1924

 

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The runaway stole from the house while the father slept. He had a long walk to the train station, praying the old man wouldn’t bother to track him. Reaching town about daylight, Mont pulled open a peeling wood door, while his eyes scanned the depot. An empty waiting room greeted him, save one boy sitting low on a far bench. Mont stared closer and recognized him as a friend from school.
“Marshall” he gasped, smiling as he approached his friend. The schoolmate startled at the sound of his name, and Mont understood.
“Sorry Marsh, I’m worried about being dragged back too.”
“Hey, Mont. Where you off to?” he asked warily.
“Going to sea, Marsh, going east” was his response.
Marshall replied, “I’m going the other way, headed west, get hired by a coal company in Jenkinjones, West Virginia. I’m gonna make some real money.”
Sitting down next to his pal, Mont suddenly began to rethink his own plans. “West, Marsh?” The lure of the sea tugged hard, but having a friend along, not going it alone felt more comforting. “Jenkinjones, huh? Never heard of the place.” The two boys sat silently, cautiously glancing at the station door each time it opened. “Think they might hire me?” Mont finally asked. His friend smiled in response. And the two boys bought tickets for a west bound train headed toward the distant mountains. Destination: the Pocahontas Fuel Company.
Stepping onto the rail platform Mont and his companion silently and soberly blinked at the foreign landscape. The sky appeared decidedly grey, dead. All the erstwhile green foliage sealed in powdery black. Deep gouging and scarring disrupted the terrain. Marshall hailed a defeated looking passerby asking for directions to the coal company office. Without a word in reply the dilapidated man simply gestured up a hill to a large grey wooden building crisscrossed with weathered wooden stairs.
“Sure they’ll take us on?” Mont, with a sudden case of nerves wondered.
“I, I think so. Back home some older fellas said these companies want kids. We can work in spaces grown men can’t reach,” his high voice trembled as well, exposing his fear.

Mont promptly found that the reports were all too true. Not only were boys’ ideal workers, they proved much easier to bully and underpay. On his first day deep in a tunnel of darkness Mont faced his first test.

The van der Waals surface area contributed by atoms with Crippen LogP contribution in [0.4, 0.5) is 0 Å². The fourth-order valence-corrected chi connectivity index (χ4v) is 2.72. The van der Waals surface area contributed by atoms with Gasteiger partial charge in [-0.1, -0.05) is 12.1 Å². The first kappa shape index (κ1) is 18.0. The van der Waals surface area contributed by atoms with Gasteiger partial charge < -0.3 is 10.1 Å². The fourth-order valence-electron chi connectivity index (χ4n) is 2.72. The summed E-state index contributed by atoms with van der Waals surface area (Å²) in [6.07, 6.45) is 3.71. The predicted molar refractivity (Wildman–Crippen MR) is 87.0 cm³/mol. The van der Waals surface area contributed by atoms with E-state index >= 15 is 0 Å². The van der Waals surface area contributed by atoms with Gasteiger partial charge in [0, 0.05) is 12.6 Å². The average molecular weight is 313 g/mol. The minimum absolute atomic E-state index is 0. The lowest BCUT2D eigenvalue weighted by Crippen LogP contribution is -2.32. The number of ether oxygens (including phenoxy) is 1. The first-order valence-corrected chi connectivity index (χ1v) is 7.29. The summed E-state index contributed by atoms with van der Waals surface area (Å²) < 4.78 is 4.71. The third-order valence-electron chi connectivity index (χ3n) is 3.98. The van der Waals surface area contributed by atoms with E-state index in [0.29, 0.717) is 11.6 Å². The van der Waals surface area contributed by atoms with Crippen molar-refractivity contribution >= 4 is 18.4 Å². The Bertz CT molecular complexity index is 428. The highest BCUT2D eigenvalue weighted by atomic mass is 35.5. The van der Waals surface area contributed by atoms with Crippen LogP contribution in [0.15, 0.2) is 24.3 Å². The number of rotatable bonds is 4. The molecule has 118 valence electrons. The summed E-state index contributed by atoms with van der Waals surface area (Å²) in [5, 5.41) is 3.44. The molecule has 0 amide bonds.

Standing on a narrow crevice, a veteran miner worked busting up coke with his pick ax. “Webster, hey, over here!” hollered the foreman from the inky dark. As the miner twisted around, the butt of the handle struck Mont hard behind his left temple. The boy’s head exploded in pain as Webster raged profanities in his throbbing ear. Kneeling in the dark, huffing sooty air the boy questioned why he had come to this place. His ear bled for days after.

Mont’s body ached, his fingers bled, painfully stiff and blistered–his knuckles grated raw. Black caked around each nostril, his facial pores embedded with coal dust. Digging around his small suitcase late one night, Mont caught his reflection in the bag’s tiny mirror. “Oh!” he gasped at his reflection, “I look like the rest of them!” In the morning, frightened and distraught, the boy hunted down his only friend. “I don’t like this place. Marsh, they look right through us. The company doesn’t care who comes out or vanishes in those shafts.” Tears sprouted suddenly in his friend’s eyes, Marshall’s wordless answer.

The company used every means to undermine demanding, tiresome union labor. The boy couldn’t help but hear men in the tunnels grumble about the strong arm tactics management used. Pocahontas hired informers, framed labor leaders and evaded safety improvements. Another strategy was importing cheap immigrant workers. The desperate from Europe toiled for less and accepted the dangers without complaint.

“Damn scabs” muttered a burly old timer. “Bosses trying to undo us . . . bring in Dagos, Pollock’s and other riff raff getting our jobs.” “They’re dumb, too” groused another grimy worker. “You tell ‘em something and they just stare.” The boy listened, sympathizing with the outrage, despite how much he hated the coal mines.

Mont studied one new miner, an import from Poland as he made his way into the blackness. Only in the country a couple of weeks, the foreigner headed into the tunnel carrying a short steel girder over his shoulder to use as structure support deeper in. Overhead, a raw electric wire was strung the length of the tunnel that powered coal carts carrying coke to the surface. The Virginia teen watched with interest as that girder just kissed the unprotected power line, knocking the hapless victim flat onto his backside. Mont quietly chuckled, he couldn’t stop himself. Then all the humor vanished, all the bigotry evaporated when the immigrant, attempting to regain some dignity, stood and brandishing the steel beam, deliberately attacked the line and instantly electrocuted himself. Miners rushed from all directions and crowded around the dead man, mouth slack and eyes glazed, sightless.

In a moment of clarity Mont understood that there were worse places to live than in Pulaski and made up his mind to go back to Virginia.

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